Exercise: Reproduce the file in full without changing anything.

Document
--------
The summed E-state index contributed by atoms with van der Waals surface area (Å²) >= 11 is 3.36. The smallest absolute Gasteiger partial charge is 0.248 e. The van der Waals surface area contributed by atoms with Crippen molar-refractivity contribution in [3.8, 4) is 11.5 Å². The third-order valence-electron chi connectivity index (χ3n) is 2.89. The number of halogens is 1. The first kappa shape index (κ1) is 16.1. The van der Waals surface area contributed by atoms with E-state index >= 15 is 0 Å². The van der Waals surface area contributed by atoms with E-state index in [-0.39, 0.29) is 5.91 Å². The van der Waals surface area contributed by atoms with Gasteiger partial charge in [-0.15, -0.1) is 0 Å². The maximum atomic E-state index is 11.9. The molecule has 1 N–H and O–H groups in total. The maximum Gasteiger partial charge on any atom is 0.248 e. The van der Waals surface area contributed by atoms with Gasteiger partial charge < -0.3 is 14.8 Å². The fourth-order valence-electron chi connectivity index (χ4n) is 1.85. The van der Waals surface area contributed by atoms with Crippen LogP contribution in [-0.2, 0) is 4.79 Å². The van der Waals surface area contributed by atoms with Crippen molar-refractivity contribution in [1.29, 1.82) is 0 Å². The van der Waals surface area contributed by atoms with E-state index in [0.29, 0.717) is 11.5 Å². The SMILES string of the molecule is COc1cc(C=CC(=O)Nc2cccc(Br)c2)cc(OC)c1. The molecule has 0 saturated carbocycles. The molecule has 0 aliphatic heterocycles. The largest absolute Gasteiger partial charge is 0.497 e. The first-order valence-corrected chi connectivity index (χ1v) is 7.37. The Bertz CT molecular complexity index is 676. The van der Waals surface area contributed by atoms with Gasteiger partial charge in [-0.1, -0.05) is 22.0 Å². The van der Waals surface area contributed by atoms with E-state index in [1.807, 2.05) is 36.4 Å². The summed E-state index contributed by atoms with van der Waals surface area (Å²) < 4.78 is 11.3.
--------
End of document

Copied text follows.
The summed E-state index contributed by atoms with van der Waals surface area (Å²) >= 11 is 3.36. The smallest absolute Gasteiger partial charge is 0.248 e. The van der Waals surface area contributed by atoms with Crippen molar-refractivity contribution in [3.8, 4) is 11.5 Å². The third-order valence-electron chi connectivity index (χ3n) is 2.89. The number of halogens is 1. The first kappa shape index (κ1) is 16.1. The van der Waals surface area contributed by atoms with E-state index >= 15 is 0 Å². The van der Waals surface area contributed by atoms with E-state index in [-0.39, 0.29) is 5.91 Å². The van der Waals surface area contributed by atoms with Gasteiger partial charge in [-0.15, -0.1) is 0 Å². The maximum atomic E-state index is 11.9. The molecule has 1 N–H and O–H groups in total. The maximum Gasteiger partial charge on any atom is 0.248 e. The van der Waals surface area contributed by atoms with Gasteiger partial charge < -0.3 is 14.8 Å². The fourth-order valence-electron chi connectivity index (χ4n) is 1.85. The van der Waals surface area contributed by atoms with Crippen LogP contribution in [-0.2, 0) is 4.79 Å². The van der Waals surface area contributed by atoms with Crippen molar-refractivity contribution in [1.29, 1.82) is 0 Å². The van der Waals surface area contributed by atoms with E-state index in [0.29, 0.717) is 11.5 Å². The SMILES string of the molecule is COc1cc(C=CC(=O)Nc2cccc(Br)c2)cc(OC)c1. The molecule has 0 saturated carbocycles. The molecule has 0 aliphatic heterocycles. The largest absolute Gasteiger partial charge is 0.497 e. The first-order valence-corrected chi connectivity index (χ1v) is 7.37. The Bertz CT molecular complexity index is 676. The van der Waals surface area contributed by atoms with Gasteiger partial charge in [-0.1, -0.05) is 22.0 Å². The van der Waals surface area contributed by atoms with E-state index in [1.807, 2.05) is 36.4 Å². The summed E-state index contributed by atoms with van der Waals surface area (Å²) < 4.78 is 11.3.